Japan’s Noto Still Struggling with Aftermath of Jan. 1 Quake

The Yomiuri Shimbun
An area around the Wajima Morning Market Street is seen in Wajima, Ishikawa Prefecture, on Thursday.

TOKYO (Jiji Press) — People in the Noto Peninsula inJapan are still struggling with the aftermath of the magnitude-7.6 earthquake that struck six months ago.

The Jan. 1 quake in Ishikawa Prefecture left 281 people dead, damaged 83,980 houses and forced up to 34,000 people to evacuate their homes.

The number of evacuees dropped to 2,288 as of Thursday, and shelters are gradually shrinking. The water outage has been resolved except for about 1,500 houses in mountainous areas where there is a risk of landslides.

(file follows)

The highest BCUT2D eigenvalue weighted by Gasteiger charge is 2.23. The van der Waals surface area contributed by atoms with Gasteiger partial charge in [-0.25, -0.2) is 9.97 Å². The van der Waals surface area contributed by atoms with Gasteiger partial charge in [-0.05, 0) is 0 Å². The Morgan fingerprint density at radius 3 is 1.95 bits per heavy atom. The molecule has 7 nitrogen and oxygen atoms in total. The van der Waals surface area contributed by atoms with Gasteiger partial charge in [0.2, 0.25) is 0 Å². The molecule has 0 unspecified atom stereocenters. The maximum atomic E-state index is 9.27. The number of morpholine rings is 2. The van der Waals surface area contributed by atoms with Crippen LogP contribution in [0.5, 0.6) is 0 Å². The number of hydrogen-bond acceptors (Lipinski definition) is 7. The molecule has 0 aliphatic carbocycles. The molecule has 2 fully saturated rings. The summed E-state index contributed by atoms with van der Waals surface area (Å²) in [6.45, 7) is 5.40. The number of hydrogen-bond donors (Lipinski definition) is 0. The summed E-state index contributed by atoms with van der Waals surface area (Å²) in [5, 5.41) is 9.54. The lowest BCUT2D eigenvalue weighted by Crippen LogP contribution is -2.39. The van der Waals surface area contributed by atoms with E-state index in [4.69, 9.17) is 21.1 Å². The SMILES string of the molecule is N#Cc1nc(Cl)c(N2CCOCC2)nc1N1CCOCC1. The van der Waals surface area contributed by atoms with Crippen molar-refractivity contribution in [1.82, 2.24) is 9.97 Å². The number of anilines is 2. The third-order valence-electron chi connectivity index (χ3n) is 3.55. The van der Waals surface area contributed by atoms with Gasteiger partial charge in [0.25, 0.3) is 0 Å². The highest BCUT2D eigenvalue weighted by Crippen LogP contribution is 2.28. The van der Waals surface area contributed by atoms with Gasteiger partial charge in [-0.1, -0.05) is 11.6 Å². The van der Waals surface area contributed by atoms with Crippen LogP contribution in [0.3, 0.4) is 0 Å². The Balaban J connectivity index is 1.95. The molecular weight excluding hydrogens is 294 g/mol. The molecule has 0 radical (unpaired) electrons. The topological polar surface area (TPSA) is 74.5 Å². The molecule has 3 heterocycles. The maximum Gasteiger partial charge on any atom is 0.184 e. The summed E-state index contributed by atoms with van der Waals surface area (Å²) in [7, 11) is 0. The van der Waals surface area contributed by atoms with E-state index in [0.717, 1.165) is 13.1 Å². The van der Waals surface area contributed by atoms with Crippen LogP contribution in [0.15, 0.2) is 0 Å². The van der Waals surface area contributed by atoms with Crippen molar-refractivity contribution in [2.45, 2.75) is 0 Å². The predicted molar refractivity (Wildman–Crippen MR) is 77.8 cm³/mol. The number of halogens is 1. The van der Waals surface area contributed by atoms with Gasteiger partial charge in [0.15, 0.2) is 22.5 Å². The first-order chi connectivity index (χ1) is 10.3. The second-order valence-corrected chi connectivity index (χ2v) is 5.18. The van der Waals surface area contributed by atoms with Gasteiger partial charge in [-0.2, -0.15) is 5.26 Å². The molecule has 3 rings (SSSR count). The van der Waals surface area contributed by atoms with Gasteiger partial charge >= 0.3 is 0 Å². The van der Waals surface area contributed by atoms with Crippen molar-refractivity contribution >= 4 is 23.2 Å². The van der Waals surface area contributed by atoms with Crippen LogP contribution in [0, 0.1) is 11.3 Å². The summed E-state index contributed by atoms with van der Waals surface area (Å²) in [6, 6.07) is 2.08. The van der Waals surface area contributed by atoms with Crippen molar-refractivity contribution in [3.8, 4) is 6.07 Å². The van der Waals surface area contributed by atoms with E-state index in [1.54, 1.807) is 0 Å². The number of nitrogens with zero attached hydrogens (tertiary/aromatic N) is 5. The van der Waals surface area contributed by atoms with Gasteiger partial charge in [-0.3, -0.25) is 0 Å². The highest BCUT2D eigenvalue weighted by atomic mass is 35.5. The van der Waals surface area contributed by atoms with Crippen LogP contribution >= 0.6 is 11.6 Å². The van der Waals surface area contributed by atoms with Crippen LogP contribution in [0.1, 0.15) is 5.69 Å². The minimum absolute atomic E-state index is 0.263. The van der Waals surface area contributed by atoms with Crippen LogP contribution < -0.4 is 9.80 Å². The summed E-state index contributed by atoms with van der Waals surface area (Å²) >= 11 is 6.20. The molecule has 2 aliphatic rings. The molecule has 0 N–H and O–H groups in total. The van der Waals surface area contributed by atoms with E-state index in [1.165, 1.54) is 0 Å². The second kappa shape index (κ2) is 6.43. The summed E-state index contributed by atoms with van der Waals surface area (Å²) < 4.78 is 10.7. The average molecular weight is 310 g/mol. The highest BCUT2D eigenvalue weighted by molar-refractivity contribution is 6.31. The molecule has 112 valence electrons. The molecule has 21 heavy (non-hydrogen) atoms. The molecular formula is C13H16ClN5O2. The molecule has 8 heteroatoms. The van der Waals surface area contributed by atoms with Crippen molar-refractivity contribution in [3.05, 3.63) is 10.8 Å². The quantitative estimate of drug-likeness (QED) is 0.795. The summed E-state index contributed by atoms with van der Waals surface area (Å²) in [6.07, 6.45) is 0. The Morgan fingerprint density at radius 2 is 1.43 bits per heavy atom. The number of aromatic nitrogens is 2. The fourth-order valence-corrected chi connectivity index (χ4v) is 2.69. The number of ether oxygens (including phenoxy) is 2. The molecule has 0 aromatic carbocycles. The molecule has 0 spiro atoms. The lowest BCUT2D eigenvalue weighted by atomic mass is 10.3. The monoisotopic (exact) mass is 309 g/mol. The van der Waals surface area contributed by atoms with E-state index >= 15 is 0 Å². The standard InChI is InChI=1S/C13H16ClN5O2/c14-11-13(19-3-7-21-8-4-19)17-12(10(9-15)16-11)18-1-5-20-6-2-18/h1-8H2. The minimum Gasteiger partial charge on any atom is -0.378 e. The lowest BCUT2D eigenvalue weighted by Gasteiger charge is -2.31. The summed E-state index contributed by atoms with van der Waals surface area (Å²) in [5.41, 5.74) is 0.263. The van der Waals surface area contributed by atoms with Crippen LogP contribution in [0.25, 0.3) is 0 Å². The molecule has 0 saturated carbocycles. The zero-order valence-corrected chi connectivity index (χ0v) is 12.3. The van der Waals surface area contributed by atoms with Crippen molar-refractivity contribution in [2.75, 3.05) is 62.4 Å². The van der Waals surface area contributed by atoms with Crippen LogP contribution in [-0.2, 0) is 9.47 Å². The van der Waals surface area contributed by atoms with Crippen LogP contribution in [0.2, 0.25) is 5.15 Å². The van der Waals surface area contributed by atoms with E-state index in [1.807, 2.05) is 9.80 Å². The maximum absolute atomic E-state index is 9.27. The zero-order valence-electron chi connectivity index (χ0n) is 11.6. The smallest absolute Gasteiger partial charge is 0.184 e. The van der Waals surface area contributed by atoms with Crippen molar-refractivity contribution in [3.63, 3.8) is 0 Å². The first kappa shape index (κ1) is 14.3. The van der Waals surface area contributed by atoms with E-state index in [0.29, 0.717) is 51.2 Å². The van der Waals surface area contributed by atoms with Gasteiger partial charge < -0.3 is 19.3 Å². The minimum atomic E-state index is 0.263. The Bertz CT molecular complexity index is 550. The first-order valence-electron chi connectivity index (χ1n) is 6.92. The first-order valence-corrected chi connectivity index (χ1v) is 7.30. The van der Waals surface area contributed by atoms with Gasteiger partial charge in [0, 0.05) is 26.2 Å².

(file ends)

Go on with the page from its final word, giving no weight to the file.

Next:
Construction of temporary housing has progressed, and about 17,000 people have moved in makeshift houses, including existing apartments rented by local governments. The Ishikawa prefectural government aims to complete by the end of August about 6,800 houses that have been applied by municipalities.

The demolition of collapsed houses at public expense has not progressed. More than 18,000 of about 20,000 houses for which applications were accepted have not yet been dismantled.

The population outflow was serious in the prefecture, especially among younger generations. In four municipalities in the Okunoto region that were hit hard by the quake, the population fell by 2,600 in the four months since the quake, three times the number in the same period last year.

In the Okunoto region, elderly people accounted for as high as about 50% of the total population as of April, meaning that local governments have to step up efforts to prevent their lonely deaths.

The prefectural government and municipalities will use about ¥54 billion in reconstruction funds created with state tax grants to provide support for people affected by the quake.